The first part of the fourth and final season of Michael Schur’s The Good Place aired this month (the second will follow in January). The series deals with the morality of the afterlife from the point of view of lovable gang of humans and divine beings trying to reform the system. To celebrate it as a whole, I asked two second year philosophy students, Neil Crawford and Eric Chen, to offer their views on the show and its philosophy. When asked for a general opinion, they had similar reactions: Eric said, “I was pleasantly surprised by the show, and that it strikes the right balance to be accessible to its audience.” Neil agreed, saying, “Even if it just scratches the surface of the main theories of normative ethics, in the end it’s a comedy series”.
The moral dilemmas of perpetually anxious philosophy professor Chidi are often a source of comedy. “His character is a bit unrealistic,” says Eric, “After years of study, a moral philosopher would not be that indecisive… surely, he would have found some kind of equilibrium or certainty with his views”.
While Eric sympathises with the sense of moral paralysis, he argues “it is a complicated world, and it’s hard to know the full implications of your actions. [As a philosophy student] initially, you are introduced to a plethora of theories and ideas, and the cluelessness grows– but after a point, you make progress and know where you fit in.” Neil adds, “evaluating arguments can be difficult. Two people can come to very different conclusions despite being very rational and having the same information; but that doesn’t mean one of them is a bad philosopher.”
How do you make the right choice? The Good Place responds by briefly discussing ethical systems. Both Neil and Eric admit their preference for utilitarianism: While allowing for some moral uncertainty, the theory proposes that one’s actions are good or bad depending on their consequences. This makes it hard to know the full implications of your actions. Eric claims that intuition allows that “you can weigh up the probability of different outcomes, but there are no straightforward answers”. Neil brings it closer to home. “While ordering takeaway, I am aware of the plastic being used, and I do worry about where the food is coming from. Ultimately, it is impossible to make a full calculation.” To summarise: it’s complicated.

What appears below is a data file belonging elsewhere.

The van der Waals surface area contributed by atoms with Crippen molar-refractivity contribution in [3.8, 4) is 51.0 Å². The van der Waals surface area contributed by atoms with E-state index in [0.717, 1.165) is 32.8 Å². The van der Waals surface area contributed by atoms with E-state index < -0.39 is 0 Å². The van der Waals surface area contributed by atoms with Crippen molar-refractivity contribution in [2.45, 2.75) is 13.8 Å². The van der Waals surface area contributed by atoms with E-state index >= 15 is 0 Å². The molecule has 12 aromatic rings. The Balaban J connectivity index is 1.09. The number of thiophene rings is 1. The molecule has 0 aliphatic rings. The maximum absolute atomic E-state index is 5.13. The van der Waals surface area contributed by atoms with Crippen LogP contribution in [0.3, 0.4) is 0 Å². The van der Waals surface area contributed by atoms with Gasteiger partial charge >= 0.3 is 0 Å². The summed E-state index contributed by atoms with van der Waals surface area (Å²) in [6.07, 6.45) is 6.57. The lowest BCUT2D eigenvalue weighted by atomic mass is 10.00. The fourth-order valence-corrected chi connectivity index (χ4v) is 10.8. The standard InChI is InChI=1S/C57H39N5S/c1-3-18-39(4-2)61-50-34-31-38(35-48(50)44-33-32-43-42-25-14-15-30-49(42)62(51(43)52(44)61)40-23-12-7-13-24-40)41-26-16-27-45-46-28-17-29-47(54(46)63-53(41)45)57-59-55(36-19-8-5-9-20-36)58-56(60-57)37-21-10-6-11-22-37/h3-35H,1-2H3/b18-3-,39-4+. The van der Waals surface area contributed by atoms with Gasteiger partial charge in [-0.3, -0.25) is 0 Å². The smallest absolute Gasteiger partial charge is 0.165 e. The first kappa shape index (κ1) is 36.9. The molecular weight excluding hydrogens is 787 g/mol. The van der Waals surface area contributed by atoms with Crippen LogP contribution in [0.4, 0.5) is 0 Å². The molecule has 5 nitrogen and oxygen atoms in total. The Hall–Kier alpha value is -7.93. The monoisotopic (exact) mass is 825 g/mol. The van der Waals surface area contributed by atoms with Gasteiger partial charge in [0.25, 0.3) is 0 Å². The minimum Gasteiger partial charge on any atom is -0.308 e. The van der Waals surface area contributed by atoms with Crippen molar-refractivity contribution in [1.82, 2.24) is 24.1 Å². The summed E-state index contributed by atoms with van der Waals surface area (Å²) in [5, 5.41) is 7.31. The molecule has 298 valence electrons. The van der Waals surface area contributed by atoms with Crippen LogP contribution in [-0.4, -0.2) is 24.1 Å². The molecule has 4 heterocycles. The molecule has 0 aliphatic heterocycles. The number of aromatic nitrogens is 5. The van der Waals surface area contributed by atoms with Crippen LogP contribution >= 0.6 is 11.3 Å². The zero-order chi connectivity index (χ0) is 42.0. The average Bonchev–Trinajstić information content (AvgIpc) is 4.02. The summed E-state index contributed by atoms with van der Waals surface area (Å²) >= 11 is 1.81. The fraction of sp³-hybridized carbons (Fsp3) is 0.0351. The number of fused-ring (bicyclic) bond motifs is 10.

What is the incentive to do good? The Good Place takes inspiration from Tim Scanlon’s What We Owe To Each Other. It’s slightly controversial: theoretically we are all bound to each other by a social contract which obligates people to treat one another well. Neil talks about reciprocity in theory, but it is also a practical concern in The Good Place. In the newest season of the show, we meet the obnoxious Brent Norwalk, aptly called ‘a toilet full of broccoli’. Through him, Season 4 questions whether anyone truly deserves to be in ‘the Bad Place’ (basically, Hell). When I propose that the powers that be may scrap the Bad Place by the end of the show, both say that the threat of the Bad Place acts as a disincentive.
When asked to give his version of an ideal ending, Eric said: “Everyone is told about the Good Place, and, since there is indefinite moral growth, everyone is simply motivated to grow towards the best version of themselves. They get rid of the boundary between life and death, where you are judged based on your actions when you were alive… In the end, there is no physical Bad Place.” Neil proposes that the show may end with the Points system (a sort of divine moral scoreboard) being re-calibrated: “Chidi and other moral philosophers are sent back to teach everyone how to be good people. The Good and Bad Places are replaced by a spectrum with a range [ensuring] there are hundreds of places in varying degrees of goodness”.
Without giving too much away, this season ends on a deeply moving note — quite literally. Nobody knows what the definitive answer will be on reforming the whole afterlife system. We will be back in January to review the season as a whole.